“I think we will see more and better collaborative journalism in the region,” Emilia Díaz-Struck said. “In Latin America, it is evident there are corruption scandals that cross the continent, such as the Lava Jato case, where a company operating throughout Latin America is involved, and logically it makes sense for journalists to cooperate and collaborate to investigate issues like that.”
Data and Transnational Projects
For projects that address conflicts that touch several countries, data journalism is a great tool for comparing situations and identifying common trends and variables. From there, journalists can add detail to the overall story by supplementing with individual accounts or examples.
“We can humanize the stories from the numbers to make it clear to the public that the context is much larger than what we are showing with a series of cases,” said Ginna Morelo, director of the Data Unit of newspaper El Tiempo and coordinator of Consejo de Redacción (CdR), an organization the promotes investigative journalism in the country.
“Data journalism allows us to further collectivize the search for information by taking up the methodology of the social sciences, all this wealth of the qualitative and quantitative. It is a great opportunity to make visible realities that should not remain within countries, but must go beyond borders,” the journalist said.
Morelo was in charge of the project “Desaparecidos. Duelo Eterno” (The Disappeared. Eternal Grief), carried out by El Tiempo in collaboration with Mexican newspaper El Universal, which addressed the issue of forced disappearances committed by organized crime in both countries. This work received the Ortega y Gasset Journalism Award in 2016 for Best Multimedia Coverage.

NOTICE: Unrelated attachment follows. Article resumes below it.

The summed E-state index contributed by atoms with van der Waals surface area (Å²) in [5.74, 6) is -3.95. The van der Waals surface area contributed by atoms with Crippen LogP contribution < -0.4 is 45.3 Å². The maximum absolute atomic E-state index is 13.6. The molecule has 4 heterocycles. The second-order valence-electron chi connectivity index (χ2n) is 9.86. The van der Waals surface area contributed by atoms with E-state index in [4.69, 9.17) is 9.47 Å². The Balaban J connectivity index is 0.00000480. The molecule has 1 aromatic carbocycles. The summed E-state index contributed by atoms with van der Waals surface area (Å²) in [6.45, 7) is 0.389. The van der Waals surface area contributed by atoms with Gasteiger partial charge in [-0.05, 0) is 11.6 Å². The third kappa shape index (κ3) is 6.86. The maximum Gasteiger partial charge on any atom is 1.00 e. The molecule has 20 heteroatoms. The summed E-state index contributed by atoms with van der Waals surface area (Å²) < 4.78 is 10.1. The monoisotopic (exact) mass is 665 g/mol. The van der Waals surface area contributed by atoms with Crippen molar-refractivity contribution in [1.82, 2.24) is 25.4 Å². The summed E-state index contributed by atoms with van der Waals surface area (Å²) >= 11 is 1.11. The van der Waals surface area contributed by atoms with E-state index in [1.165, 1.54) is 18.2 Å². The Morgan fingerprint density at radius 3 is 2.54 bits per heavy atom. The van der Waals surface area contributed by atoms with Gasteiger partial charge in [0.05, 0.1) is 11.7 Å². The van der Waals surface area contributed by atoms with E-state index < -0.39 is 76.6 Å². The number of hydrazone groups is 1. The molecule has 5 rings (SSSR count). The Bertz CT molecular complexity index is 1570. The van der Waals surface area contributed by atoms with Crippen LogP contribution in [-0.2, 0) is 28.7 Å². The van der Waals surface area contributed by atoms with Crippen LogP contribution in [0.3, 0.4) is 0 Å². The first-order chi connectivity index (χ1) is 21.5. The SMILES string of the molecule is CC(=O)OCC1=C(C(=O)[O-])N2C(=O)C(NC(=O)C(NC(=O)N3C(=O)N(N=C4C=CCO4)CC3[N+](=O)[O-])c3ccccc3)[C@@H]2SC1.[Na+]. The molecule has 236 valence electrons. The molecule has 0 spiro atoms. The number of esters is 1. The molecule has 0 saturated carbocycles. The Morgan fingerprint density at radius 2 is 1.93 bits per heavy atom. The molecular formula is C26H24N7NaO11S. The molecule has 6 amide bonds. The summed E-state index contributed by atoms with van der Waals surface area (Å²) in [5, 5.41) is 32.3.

Projects like these require the collection, organization and analysis of large amounts of data, which is currently greatly facilitated by digital tools. This ability to manage and store massive amounts of information on the internet or on small devices has fostered innovation in the field of transnational data journalism, which has also contributed to the creation of new ways of presenting the information. One of those ways is through transmedia narrative platforms that use multiple elements like charts, maps, video and text.
“Today, tiny devices can hold all the information that previously occupied large warehouses, and that demands a special knowledge from journalism to be able to do the work in a different way. The journalist must be trained in how to best organize information, how to process it, how to organize it and how to visualize it,” said Huertas, whose organization also participated in the Panama Papers investigation.
“Memoria Robada” (Stolen Memory) is another emblematic project of collaborative transnational journalism based on huge databases which required the use of special tools that facilitated the sharing and visualization of information. This project –which presented a database on the illicit trafficking of cultural pieces in Latin America – is an investigation of Peruvian site Ojo Público in collaboration with La Nación of Costa Rica, Chequeado of Argentina, Plaza Pública of Guatemala, and Animal Político in Mexico.
“The key [to the innovation] of the project was the visualization of data: how we designed an investigation based on massive data, because otherwise it would have been an investigative series about the trafficking of art that contributed information but not in an innovative way. It took a lot of time to think about the best way to organize that information,” said Fabiola Torres, co-founder of Ojo Público and coordinator of “Memoria Robada.”
For optimal presentation of the data, the creators of “Memoria Robada” used free templates from D3.JS, which is a library of templates pre-designed to produce infographics from databases. The media involved also used the Scribd platform to share the documents and photographs collected, so that journalists and the public in other countries could see the information on the original documents.
But getting the information from each country can sometimes be the first hurdle. Even with the access to public information laws that exist in Latin American countries, journalists' requests for information on corruption or crime are frequently rejected or they are given biased information. This complicates the transnational journalistic projects by preventing the homogenous display of the situation in all countries involved.